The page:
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I'm Mikki – a writer, editor and photographer with a penchant for wandering the globe. 

 

The Scent of Paris

The Scent of Paris

Particular scents can evoke memories of times, people or places that have long remained dormant, allowing you to relive unforgettable moments in the Proustian sense. When I moved to France, I decided that since a fresh chapter in my life was beginning, I should choose a new French perfume to accompany it. My hope was that, over the years to come, I’d always associate its scent with my Parisian life. But selecting a new perfume when you’re in one of the world’s scent meccas is a challenge. Should I err on the side of the truly Parisian Chanel No. 5? Or perhaps evoke a touch of the French Riviera with Lubin’s Gin Fizz, which was created specially for Grace Kelly? Then there were the perfume houses of Fragonard, L’Artisan Parfumeur, Hermès, Robert Piguet and many others to consider, all with menageries of exquisitely bottled scents, just waiting to attach themselves to my memories of Paris …


After a long olfactory exploration, I finally settled on Olène, a fresh, floral fragrance from Diptyque – rather fitting since the parfumier’s beginnings lie in the quartier of Saint-Germain, which wasn’t far from my Paris apartment. It was a chilly spring evening when, having applied a final spritz of my new scent, I headed out towards the Odéon métro. The moon smiled knowingly from behind the elegant rooftop silhouettes of the sixth arrondissement, casting its gleam across the steps of the Odéon-Théâtre. A city filled with perpetually rosy cheeks was a sign that summer was still a while away. But although the evening air was brisk, it wasn’t unpleasant, and was made all the more cosy by the full moon’s cheerful presence.


My footsteps echoed down rue Racine as I trailed my fingers absent-mindedly along the cold, hard stone of a building. I saw the silhouette of a young man walking towards me, the glow of the street light catching the strands of his tangled curls. I noticed the tactile texture of his tweed coat when we passed each other on the narrow footpath, even as I fumbled to find my métro ticket. When I rounded the corner onto rue Monsieur le Prince, the ticket fluttered from my pocket. Stopping to retrieve it, I heard the cadence of rapid footsteps on the path behind me.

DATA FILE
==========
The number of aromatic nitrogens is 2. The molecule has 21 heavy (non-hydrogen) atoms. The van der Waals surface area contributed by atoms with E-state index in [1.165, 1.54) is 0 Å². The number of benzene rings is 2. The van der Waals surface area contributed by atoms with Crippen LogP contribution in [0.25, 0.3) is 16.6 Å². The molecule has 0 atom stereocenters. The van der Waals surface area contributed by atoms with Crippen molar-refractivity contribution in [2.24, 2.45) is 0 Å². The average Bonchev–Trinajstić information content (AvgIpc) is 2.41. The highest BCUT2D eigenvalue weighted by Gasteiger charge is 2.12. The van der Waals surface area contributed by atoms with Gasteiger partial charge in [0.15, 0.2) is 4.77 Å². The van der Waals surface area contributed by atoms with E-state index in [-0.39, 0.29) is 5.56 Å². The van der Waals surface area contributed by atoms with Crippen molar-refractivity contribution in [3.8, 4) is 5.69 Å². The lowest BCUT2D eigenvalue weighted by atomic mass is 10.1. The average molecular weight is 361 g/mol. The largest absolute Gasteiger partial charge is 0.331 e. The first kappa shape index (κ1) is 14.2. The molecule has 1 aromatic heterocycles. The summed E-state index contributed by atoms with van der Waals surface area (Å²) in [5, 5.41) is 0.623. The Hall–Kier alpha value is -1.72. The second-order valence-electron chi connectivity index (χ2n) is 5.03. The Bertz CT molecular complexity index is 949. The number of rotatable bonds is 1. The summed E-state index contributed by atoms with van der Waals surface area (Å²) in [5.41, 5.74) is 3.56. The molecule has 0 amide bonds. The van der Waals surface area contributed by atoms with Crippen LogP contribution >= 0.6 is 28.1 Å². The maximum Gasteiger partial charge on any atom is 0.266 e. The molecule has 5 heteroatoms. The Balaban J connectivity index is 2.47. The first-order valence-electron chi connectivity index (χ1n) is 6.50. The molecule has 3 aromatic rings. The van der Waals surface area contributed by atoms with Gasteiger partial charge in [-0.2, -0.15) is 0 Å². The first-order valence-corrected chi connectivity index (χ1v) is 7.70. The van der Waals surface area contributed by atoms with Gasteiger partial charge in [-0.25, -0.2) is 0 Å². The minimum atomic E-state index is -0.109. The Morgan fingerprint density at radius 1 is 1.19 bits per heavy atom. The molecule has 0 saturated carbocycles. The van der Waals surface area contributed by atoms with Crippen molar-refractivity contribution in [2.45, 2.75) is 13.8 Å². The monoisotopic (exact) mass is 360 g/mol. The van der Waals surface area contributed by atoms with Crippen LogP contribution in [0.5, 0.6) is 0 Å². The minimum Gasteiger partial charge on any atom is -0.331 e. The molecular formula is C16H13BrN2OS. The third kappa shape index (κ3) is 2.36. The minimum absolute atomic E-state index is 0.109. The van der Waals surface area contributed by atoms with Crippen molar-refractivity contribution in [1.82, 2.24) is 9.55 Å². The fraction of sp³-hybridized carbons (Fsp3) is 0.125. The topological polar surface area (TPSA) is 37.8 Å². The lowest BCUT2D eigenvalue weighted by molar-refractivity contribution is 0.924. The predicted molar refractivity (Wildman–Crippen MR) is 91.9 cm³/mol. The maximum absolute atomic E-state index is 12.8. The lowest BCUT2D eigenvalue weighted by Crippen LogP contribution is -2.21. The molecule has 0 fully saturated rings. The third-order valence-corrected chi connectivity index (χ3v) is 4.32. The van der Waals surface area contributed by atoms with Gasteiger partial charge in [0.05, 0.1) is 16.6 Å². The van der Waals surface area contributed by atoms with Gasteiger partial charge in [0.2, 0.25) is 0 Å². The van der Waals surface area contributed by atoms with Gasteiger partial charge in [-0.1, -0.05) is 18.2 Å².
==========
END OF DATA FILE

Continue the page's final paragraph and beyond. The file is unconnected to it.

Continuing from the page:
Having been subject to the wiles of more than one unseemly character on the streets of Paris, my first instinct was to keep walking – quickly. But as I turned to a male voice calling “Excusez-moi! Mademoiselle!”, I quickly recognised the man who I’d passed moments before, running breathlessly towards me. Checking to see that there was no one behind me who he could be pursuing, I did a mental inventory of my possessions, thinking perhaps I’d dropped more than a métro ticket. Thankfully, all was intact.


Puzzled, I stopped and turned. “I’m very sorry to bother you,” he said in rapid French, “but I must ask – what perfume you are wearing?” I paused, momentarily thrown by the fact that someone has chased me down the street to ask such a question. I stammered my response, telling him the name. “Well,” he smiled, “it’s a very beautiful scent.” I mustered a thank you and, as I turned to leave, he grabbed my hand, smiled and twirled me around in a little pirouette. “Bonne soirée,” he grinned, then turned and walked off into the night.


It was a beguiling yet quintessentially Parisian moment, and a perfumed memory certainly worth keeping.
 
A version of this piece was originally published as part of my column ‘My Life in Paris’ in the August-September 2013 issue of France Today.

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